ISTANBUL • Turkish President Recep Tayyip Erdogan has vowed to reveal within days the "naked truth" over the death of journalist Jamal Khashoggi, as Riyadh said it did not know the whereabouts of his body and that Crown Prince Mohammed bin Salman had been unaware of any operation to murder him.
Sunday's statement from the Turkish leader came a day after Riyadh conceded Mr Khashoggi had been killed inside its diplomatic compound in Istanbul.
"We are looking for justice here and this will be revealed in all its naked truth, not through some ordinary steps but in all its naked truth," Mr Erdogan told a rally in Istanbul.
In his strongest comments to date on the affair, US President Donald Trump accused Saudi Arabia of lying about the killing of Mr Khashoggi, a Washington Post columnist who fell out of favour with the ultra-conservative kingdom, as pressure built on the US administration to take a tougher line.
Saudi Foreign Minister Adel al-Jubeir on Sunday described the killing as a "tremendous mistake" and said it had been a "rogue operation" by individuals who "exceeded their responsibilities" and then "tried to cover up for it".
Mr Jubeir insisted in an interview with Fox News that the operation was not ordered by the crown prince, known by his initials MBS, adding that "we don't know where the body is".
Meanwhile, a new surveillance video taken by Turkish law enforcement emerged yesterday, showing a Saudi agent suspected in the killing wearing Mr Khashoggi's clothes on the day investigators say he was murdered.
The video - obtained and broadcast by CNN - appeared to confirm speculation that the Saudi team allegedly responsible for his death had attempted to use a body double to cover up the crime.
Unfortunately, a huge and grave mistake was made and I assure them that those responsible will be held accountable for this.
SAUDI FOREIGN MINISTER ADEL AL-JUBEIR, on the killing of Mr Jamal Khashoggi, in an interview with US broadcaster Fox.
ALL WILL BE REVEALED
We are looking for justice here and this will be revealed in all its naked truth, not through some ordinary steps but in all its naked truth.
TURKISH PRESIDENT RECEP TAYYIP ERDOGAN, vowing to reveal details over the killing of Mr Khashoggi.
The suspect, Mr Mustafa al-Madani, is seen arriving at the consulate at around 11am on Oct 2, wearing a blue plaid shirt. He later leaves wearing Mr Khashoggi's grey trousers and black jacket, and is accompanied by another man carrying a white plastic bag.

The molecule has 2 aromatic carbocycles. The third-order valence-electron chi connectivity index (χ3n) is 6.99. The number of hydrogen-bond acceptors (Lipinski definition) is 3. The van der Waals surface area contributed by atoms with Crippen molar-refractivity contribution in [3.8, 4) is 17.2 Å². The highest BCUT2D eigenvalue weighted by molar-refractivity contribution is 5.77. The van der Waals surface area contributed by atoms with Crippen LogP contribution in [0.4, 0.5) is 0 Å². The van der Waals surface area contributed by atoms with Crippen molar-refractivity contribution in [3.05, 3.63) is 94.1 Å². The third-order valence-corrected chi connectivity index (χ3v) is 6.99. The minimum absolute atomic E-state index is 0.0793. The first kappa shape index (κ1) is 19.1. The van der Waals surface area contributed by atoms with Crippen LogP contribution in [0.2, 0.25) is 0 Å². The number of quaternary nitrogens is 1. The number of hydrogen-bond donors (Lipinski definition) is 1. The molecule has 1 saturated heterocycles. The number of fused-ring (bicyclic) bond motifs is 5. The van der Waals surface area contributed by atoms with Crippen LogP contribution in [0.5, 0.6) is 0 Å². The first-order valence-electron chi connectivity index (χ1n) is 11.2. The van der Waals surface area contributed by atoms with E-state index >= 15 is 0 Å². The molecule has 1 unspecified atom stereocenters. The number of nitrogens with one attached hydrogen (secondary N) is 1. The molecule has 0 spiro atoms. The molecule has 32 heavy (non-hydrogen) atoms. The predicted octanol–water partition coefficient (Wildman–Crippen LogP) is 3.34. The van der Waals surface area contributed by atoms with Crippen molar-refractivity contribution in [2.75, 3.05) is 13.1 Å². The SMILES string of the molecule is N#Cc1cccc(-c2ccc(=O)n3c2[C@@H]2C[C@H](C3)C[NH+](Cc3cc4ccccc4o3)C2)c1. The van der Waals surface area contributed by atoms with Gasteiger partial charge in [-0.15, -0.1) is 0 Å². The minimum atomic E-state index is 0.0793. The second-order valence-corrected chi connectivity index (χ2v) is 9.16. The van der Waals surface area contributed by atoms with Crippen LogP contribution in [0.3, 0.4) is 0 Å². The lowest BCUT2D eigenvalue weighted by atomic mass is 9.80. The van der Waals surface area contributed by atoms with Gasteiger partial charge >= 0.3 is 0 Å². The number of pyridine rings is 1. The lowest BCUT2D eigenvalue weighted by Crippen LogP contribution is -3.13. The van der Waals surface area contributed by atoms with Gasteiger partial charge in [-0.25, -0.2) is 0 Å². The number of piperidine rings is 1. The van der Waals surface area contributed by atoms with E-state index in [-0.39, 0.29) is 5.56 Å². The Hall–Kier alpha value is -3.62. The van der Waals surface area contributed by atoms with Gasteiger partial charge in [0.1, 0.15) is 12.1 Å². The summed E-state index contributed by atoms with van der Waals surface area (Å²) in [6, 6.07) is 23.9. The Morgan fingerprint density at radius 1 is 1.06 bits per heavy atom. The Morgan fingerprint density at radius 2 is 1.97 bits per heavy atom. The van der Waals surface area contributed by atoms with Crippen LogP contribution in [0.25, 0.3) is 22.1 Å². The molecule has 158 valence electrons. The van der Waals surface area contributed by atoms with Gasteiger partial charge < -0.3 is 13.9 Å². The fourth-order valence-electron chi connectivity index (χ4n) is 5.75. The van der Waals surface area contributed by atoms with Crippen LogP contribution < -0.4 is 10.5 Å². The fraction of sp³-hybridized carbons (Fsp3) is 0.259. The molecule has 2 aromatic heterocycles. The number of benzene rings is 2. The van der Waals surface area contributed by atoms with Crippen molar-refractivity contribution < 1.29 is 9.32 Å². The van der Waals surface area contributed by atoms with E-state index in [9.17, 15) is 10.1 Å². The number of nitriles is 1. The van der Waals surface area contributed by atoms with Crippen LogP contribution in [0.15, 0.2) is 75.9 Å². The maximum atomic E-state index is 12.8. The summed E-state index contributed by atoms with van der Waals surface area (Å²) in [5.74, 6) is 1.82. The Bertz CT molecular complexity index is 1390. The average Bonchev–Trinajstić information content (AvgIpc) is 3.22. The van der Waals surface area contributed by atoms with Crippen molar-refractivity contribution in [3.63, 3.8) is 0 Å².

The video then shows the two suspects taking a taxi to the tourist-heavy Sultanahmet district, where they enter a bathroom. Mr Madani then emerges wearing the same plaid shirt. The two men dispose of the plastic bag, which Turkish officials believe contained Mr Khashoggi's clothes, CNN reported. Later, the two are seen laughing as they approach an entrance to the Movenpick hotel.
Saudi officials originally said Mr Khashoggi, who went to the diplomatic mission on Oct 2 to get documents for his upcoming marriage, had left the building unharmed. They later said he was killed inside the building in what they described as an altercation.
Turkish officials dispute this, saying they believe that 15 Saudi men who arrived in Istanbul on two flights on Oct 2 were connected to Mr Khashoggi's death.
Riyadh has since admitted that Mr Khashoggi died in a "brawl" inside the consulate, and said it has fired five top officials and arrested 18 others in an investigation into the killing.
Late on Sunday, the Saudi Press Agency said both Saudi King Salman and Prince Mohammed had called Mr Khashoggi's son, Salah, to express their condolences.
Mr Erdogan, who has not yet directly blamed Saudi Arabia, held a telephone call with Mr Trump on Sunday during which they agreed the Khashoggi case needed to be clarified "in all its aspects", a Turkish presidential source said.
Mr Khashoggi, who would have been 60 this month, sought refuge in the United States after fleeing his native Saudi Arabia following the 2017 appointment of strongman Mohammed bin Salman as heir to the throne.
The journalist's killing has further soured relations between Saudi Arabia and Turkey, already at loggerheads over Qatar, with which Riyadh cut ties last year and to which Ankara has sent aid and troops.
AGENCE FRANCE-PRESSE, WASHINGTON POST